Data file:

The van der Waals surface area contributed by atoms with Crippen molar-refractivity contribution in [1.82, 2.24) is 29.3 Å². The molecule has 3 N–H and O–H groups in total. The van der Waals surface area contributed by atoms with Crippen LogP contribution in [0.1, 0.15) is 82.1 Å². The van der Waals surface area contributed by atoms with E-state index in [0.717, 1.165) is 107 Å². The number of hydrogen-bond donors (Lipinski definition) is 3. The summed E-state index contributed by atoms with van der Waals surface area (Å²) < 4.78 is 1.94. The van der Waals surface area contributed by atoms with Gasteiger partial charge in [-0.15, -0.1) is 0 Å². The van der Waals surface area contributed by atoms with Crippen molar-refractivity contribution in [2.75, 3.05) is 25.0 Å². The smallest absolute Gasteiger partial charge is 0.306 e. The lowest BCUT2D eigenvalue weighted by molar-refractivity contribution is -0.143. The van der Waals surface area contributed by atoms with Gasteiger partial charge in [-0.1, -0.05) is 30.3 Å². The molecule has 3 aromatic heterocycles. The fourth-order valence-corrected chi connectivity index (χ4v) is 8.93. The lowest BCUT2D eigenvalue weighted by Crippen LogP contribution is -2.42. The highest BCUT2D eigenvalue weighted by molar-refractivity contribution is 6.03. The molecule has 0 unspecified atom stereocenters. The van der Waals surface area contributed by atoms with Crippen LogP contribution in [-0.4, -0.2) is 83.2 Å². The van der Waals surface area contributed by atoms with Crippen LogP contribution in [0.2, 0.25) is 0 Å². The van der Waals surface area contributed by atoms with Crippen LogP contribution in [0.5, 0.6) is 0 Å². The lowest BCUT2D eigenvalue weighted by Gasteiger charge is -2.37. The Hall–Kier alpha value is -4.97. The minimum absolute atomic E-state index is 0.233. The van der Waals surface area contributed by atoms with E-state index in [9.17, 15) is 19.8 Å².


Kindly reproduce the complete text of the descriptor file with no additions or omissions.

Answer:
The van der Waals surface area contributed by atoms with Crippen molar-refractivity contribution in [1.82, 2.24) is 29.3 Å². The molecule has 3 N–H and O–H groups in total. The van der Waals surface area contributed by atoms with Crippen LogP contribution in [0.1, 0.15) is 82.1 Å². The van der Waals surface area contributed by atoms with E-state index in [0.717, 1.165) is 107 Å². The number of hydrogen-bond donors (Lipinski definition) is 3. The summed E-state index contributed by atoms with van der Waals surface area (Å²) < 4.78 is 1.94. The van der Waals surface area contributed by atoms with Gasteiger partial charge in [-0.15, -0.1) is 0 Å². The van der Waals surface area contributed by atoms with Crippen molar-refractivity contribution in [2.75, 3.05) is 25.0 Å². The smallest absolute Gasteiger partial charge is 0.306 e. The lowest BCUT2D eigenvalue weighted by molar-refractivity contribution is -0.143. The van der Waals surface area contributed by atoms with Gasteiger partial charge in [-0.1, -0.05) is 30.3 Å². The molecule has 3 aromatic heterocycles. The fourth-order valence-corrected chi connectivity index (χ4v) is 8.93. The lowest BCUT2D eigenvalue weighted by Crippen LogP contribution is -2.42. The highest BCUT2D eigenvalue weighted by molar-refractivity contribution is 6.03. The molecule has 0 unspecified atom stereocenters. The van der Waals surface area contributed by atoms with Crippen LogP contribution in [-0.4, -0.2) is 83.2 Å². The van der Waals surface area contributed by atoms with Crippen LogP contribution in [0.2, 0.25) is 0 Å². The van der Waals surface area contributed by atoms with Crippen LogP contribution in [0.5, 0.6) is 0 Å². The lowest BCUT2D eigenvalue weighted by Gasteiger charge is -2.37. The Hall–Kier alpha value is -4.97. The minimum absolute atomic E-state index is 0.233. The van der Waals surface area contributed by atoms with E-state index in [9.17, 15) is 19.8 Å².